[special_heading 0= «1=» 1= «»»»»»»»Cultural»»»»»» 2= «2=» 3= «3=» 4= «title_content=» 5= «5=» 6= «6=» 7= «title_content=» 8= «8=» 9= «9=» 10= «10=» 11= «»»»»»AestheSis»»»»»» title_content= «» title_color= «rgba(255,255,255,1)» h_tag= «h2» subtitle_spl_font= «1» disable_separator= «0» separator_style= «1» icon_name= «oshine_diamond» icon_color= ‘{«id»:»palette:0″,»color»:»#000000″}’ separator_color= «#efefef» separator_thickness= «1» separator_width= «40» separator_pos= «0» title_align= «center» hide_in= «» css_id= «» css_classes= «» animate= «1» animation_type= «none» animation_delay= «0» animation_duration= «300» padding= ‘{«d»:»»}’ margin= ‘{«d»:»»}’ border_style= ‘{«d»:»solid»,»l»:»solid»,»t»:»solid»,»m»:»solid»}’ border= ‘{«d»:»»}’ border_color= «» border_radius= «» box_shadow= «0px 0px 0px 0px rgba(0,0,0,0)» key= «PgBhfsFn6»]

Infinite Circles

“There is no silence here but phrases you avoid hearing.” 

– Alejandra Pizarnik  


The origin of the word text is attributed to the Roman author Quintilian, who stated in Institutio Oratoria that «after you have chosen your words, they must be weaved together into a fine and delicate textile»; his original ‘textum’ is the Latin for fabric and text.  

The installation Infinite Circles addresses the historically muted territory of the feminine, emulating an array of handmade lace fragments. In these pieces, as in any other ‘text’, the space in-between lines can be more important than the line itself: the stories that remain untold or silenced are those echoed in the void.  

This work is compound by identically-sized round scraps of lace-like nets made out of semi-flexible epoxy resin and supported by structured wire circles, as if the pieces were stretched in embroidery frames–tools also used for certain lace-making techniques.  

Differentiated by their patterns, the pinkish hues that unify them not only allude to the conventional identification of femininity with this color–which evokes innocence, fragility, and romantic love–but they also remind me of organic body tissue. Within these designs, the epoxy resin loses its artificiality, and it acquires fleshiness.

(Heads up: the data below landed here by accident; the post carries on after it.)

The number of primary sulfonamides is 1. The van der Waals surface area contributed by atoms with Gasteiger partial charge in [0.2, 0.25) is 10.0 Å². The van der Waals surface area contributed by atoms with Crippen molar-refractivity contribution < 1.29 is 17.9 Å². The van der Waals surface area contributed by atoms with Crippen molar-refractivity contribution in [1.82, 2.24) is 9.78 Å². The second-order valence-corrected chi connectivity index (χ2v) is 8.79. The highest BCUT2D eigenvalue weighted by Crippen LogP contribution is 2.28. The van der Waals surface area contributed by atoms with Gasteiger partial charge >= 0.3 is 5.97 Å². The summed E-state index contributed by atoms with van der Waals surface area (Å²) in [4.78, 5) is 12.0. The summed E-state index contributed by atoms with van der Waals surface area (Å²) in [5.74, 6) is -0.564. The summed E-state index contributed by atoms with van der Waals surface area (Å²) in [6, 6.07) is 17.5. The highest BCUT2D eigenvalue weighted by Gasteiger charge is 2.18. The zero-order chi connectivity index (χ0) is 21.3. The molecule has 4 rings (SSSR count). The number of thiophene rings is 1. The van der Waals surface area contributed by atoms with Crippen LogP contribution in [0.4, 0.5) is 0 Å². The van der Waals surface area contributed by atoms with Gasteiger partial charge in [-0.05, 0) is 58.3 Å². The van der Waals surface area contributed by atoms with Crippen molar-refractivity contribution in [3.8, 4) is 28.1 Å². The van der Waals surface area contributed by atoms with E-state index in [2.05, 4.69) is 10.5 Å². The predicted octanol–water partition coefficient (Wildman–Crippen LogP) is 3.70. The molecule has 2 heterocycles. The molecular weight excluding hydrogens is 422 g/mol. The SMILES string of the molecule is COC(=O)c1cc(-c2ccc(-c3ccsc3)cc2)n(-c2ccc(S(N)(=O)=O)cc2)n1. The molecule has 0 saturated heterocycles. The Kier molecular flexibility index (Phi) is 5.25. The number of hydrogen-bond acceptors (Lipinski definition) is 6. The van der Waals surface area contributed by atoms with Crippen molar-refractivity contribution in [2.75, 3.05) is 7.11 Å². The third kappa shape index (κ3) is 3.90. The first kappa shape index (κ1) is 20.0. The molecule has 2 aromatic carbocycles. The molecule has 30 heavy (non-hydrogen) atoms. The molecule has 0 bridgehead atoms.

Considered in many cultures a female craft, handwoven textiles connect us with our ancestors. They are, at once, testimonies, signs of a collectively written text over expansive histories. Therefore, the suffering inflicted by patriarchal societies is a relevant part of them, as it is embodied in our inherited memory.  

Traditional craft techniques can be also related to the knowledge stored in our bodies. While lace weaving is an extremely time-consuming task, the manufacturing process of these pieces is significantly more agile. The shift in materiality and process in my work metaphorically accounts for a different historical period and its new ways of making and being, in which fluidity and speed are key.  

The development of Infinite Circles also inspired a personal reflection on the binary structures that divide art and craft as high/low cultural expressions, the value of so-called women’s work and the relegated spaces of women within art history.  

There has never been silence there. Half-told stories reverberate in the space, and honoring them is a form of healing. So are writing and weaving, subtle yet powerful acts of resistance and re-existence. 

– Paula Córdoba


Privacy Settings
We use cookies to enhance your experience while using our website. If you are using our Services via a browser you can restrict, block or remove cookies through your web browser settings. We also use content and scripts from third parties that may use tracking technologies. You can selectively provide your consent below to allow such third party embeds. For complete information about the cookies we use, data we collect and how we process them, please check our Privacy Policy
Consent to display content from Youtube
Consent to display content from Vimeo
Google Maps
Consent to display content from Google